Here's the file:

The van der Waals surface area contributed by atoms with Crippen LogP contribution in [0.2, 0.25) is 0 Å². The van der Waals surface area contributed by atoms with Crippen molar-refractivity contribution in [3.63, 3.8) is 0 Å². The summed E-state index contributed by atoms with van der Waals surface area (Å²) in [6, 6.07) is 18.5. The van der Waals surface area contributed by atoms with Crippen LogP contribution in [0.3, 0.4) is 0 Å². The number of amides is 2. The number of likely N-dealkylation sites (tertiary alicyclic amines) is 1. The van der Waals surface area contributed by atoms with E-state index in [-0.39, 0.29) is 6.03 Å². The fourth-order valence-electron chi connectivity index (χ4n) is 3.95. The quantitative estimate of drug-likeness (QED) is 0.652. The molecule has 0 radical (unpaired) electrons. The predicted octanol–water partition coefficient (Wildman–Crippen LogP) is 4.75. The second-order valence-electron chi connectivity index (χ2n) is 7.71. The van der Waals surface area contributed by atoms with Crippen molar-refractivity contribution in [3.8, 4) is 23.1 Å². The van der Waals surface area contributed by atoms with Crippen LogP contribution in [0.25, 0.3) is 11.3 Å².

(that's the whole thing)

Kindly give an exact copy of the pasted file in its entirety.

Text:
The van der Waals surface area contributed by atoms with Crippen LogP contribution in [0.2, 0.25) is 0 Å². The van der Waals surface area contributed by atoms with Crippen molar-refractivity contribution in [3.63, 3.8) is 0 Å². The summed E-state index contributed by atoms with van der Waals surface area (Å²) in [6, 6.07) is 18.5. The van der Waals surface area contributed by atoms with Crippen LogP contribution in [0.3, 0.4) is 0 Å². The number of amides is 2. The number of likely N-dealkylation sites (tertiary alicyclic amines) is 1. The van der Waals surface area contributed by atoms with E-state index in [-0.39, 0.29) is 6.03 Å². The fourth-order valence-electron chi connectivity index (χ4n) is 3.95. The quantitative estimate of drug-likeness (QED) is 0.652. The molecule has 0 radical (unpaired) electrons. The predicted octanol–water partition coefficient (Wildman–Crippen LogP) is 4.75. The second-order valence-electron chi connectivity index (χ2n) is 7.71. The van der Waals surface area contributed by atoms with Crippen molar-refractivity contribution in [3.8, 4) is 23.1 Å². The van der Waals surface area contributed by atoms with Crippen LogP contribution in [0.25, 0.3) is 11.3 Å².